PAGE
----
The Vatican called on Monday for the establishment of a "global public authority" and a "central world bank" to rule over financial institutions that have become outdated and often ineffective in dealing fairly with crises. The 18-page document, "Towards Reforming the International Financial and Monetary Systems in the Context of a Global Public Authority," was at times very specific, calling, for example, for taxation measures on financial transactions. "The economic and financial crisis which the world is going through calls everyone, individuals and peoples, to examine in depth the principles and the cultural and moral values at the basis of social coexistence," it said. It condemned what it called "the idolatry of the market" as well as a "neo-liberal thinking" that it said looked exclusively at technical solutions to economic problems...It called for the establishment of "a supranational authority" with worldwide scope and "universal jurisdiction" to guide economic policies and decisions.
Volcker Rule Moves From Simple To Complex (NYTimes)
In numerous interviews this week with people across the political spectrum, I couldn’t find anyone who actually supports this behemoth — including Mr. Volcker, whose name it bears. “I don’t like it, but there it is,” Mr. Volcker told me in his first public comments on the sprawling proposal. “I’d write a much simpler bill. I’d love to see a four-page bill that bans proprietary trading and makes the board and chief executive responsible for compliance. And I’d have strong regulators. If the banks didn’t comply with the spirit of the bill, they’d go after them.”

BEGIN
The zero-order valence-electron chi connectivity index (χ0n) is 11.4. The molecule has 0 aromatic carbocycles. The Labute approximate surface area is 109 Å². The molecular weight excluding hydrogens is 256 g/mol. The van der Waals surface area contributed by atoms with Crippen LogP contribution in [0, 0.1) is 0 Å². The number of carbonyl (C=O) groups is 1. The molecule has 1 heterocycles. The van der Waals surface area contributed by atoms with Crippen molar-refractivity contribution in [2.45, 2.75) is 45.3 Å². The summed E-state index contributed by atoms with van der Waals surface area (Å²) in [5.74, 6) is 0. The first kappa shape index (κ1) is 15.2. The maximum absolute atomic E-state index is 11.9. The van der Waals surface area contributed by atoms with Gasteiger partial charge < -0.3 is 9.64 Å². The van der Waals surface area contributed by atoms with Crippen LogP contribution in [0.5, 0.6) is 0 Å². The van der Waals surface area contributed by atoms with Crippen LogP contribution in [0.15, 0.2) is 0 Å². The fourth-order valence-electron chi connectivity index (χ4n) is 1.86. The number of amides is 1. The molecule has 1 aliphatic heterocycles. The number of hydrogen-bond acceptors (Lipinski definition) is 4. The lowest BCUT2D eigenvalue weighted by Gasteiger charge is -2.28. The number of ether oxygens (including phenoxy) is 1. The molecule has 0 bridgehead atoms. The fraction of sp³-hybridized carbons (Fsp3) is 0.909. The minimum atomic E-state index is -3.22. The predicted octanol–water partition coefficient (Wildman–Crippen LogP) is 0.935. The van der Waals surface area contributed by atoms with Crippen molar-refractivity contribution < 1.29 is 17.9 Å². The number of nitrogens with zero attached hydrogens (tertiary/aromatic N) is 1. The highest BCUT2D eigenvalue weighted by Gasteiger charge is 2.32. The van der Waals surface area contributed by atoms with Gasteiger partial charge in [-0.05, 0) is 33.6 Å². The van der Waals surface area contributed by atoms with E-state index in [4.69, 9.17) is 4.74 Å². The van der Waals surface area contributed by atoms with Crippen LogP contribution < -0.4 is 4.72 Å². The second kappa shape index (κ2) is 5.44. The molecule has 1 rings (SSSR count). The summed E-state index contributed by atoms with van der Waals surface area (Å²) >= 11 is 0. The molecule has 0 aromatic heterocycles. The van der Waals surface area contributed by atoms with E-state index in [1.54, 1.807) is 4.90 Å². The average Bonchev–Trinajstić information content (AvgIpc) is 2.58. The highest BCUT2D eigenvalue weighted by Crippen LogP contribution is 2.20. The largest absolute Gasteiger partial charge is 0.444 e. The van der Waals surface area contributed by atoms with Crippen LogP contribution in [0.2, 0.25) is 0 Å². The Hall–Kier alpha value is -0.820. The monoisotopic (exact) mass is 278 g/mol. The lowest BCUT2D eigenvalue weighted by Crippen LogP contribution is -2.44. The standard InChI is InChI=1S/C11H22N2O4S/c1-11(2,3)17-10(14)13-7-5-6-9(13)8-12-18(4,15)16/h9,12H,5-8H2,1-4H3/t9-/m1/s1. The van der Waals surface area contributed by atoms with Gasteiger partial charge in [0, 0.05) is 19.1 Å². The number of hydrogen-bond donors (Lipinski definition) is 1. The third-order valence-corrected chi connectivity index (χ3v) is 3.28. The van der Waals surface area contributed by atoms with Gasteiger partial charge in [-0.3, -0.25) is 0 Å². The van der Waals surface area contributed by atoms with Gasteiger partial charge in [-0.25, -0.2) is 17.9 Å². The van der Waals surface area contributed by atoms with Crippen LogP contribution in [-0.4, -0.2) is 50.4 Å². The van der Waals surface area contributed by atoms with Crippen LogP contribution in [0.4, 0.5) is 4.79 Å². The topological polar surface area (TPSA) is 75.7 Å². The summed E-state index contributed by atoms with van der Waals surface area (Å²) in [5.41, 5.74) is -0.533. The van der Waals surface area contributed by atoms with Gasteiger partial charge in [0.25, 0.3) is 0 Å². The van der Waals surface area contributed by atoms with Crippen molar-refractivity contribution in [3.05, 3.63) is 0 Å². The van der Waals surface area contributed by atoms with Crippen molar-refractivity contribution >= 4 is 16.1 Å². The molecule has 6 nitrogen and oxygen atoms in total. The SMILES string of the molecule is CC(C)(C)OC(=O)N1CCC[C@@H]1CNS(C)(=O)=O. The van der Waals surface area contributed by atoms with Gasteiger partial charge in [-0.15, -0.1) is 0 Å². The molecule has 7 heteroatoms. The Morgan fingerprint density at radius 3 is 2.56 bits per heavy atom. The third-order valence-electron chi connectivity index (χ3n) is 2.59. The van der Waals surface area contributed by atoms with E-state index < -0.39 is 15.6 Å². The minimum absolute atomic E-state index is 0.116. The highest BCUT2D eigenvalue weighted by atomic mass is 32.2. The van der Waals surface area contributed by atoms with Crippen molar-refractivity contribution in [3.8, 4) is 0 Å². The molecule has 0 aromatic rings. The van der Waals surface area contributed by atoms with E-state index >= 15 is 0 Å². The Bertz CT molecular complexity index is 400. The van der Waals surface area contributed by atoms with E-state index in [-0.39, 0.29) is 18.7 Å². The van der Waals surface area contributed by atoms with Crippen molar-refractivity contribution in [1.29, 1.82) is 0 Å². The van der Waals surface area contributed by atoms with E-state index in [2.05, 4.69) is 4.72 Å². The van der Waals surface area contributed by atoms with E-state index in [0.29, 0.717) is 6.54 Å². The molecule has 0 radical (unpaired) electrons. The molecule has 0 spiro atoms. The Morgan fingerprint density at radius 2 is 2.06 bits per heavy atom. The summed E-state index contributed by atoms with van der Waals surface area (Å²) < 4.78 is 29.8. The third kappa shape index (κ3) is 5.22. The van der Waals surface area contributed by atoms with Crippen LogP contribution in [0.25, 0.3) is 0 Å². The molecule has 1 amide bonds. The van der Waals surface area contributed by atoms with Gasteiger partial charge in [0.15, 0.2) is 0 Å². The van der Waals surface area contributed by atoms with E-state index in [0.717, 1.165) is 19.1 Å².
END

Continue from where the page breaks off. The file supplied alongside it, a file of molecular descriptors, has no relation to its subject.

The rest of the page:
Hedge Funds Face Investor Pruning (WSJ)
An Oct. 12 survey of 150 hedge-fund investors by Barclays Capital showed that 35% of those sampled either had redeemed recently or planned to soon redeem from managers who had performed relatively poorly. Another 20% said they were still on the fence.
Banks Are Back In Takeovers (WSJ)
Commercial and industrial loans, which include leveraged loans such as the one used by Kinder, grew by 4% in September and by 35% in the third quarter over the prior-year period, according to the Federal Reserve. Commercial loans by J.P. Morgan, the largest U.S. bank by assets, rose 9% to $107.4 billion in the third quarter.
German satellite crashed in southeast Asia (Telegraph)
A defunct German research satellite crashed into the Earth somewhere in southeast Asia on Sunday, a US scientist said – but no one is still quite sure where. Most parts of the car-sized ROSAT research satellite were expected to burn up as they hit the atmosphere at speeds up to 280mph, but up to 30 fragments weighing a total of 1.87 tons, could have crashed, the German Aerospace Center said.
Rick Perry says his new economic plan will include flat tax (LA Times)
Rick Perry previewed the economic plan he will roll out on Tuesday, saying he would call for trashing the current tax code and replacing it with a flat tax, ending all earmarks, enacting a balanced budget amendment and reforming entitlements. "It's time to get Washington out of the way in order for us to preserve the American way," Perry said. "The American people may be bruised but they're not broken and they want a new president who can deliver the hope and change that this one that we have today promised." "You learn a lot growing up on a farm, it doesn't make a difference whether it's Wilton, Iowa, or Paint Creek, Texas," he said. "There's just lots you learn growing up on a farm, it's universal. It's the value of hard work, it's duty to family, to country … Those values you learn on the farm are pretty good values for the president of the United States as well."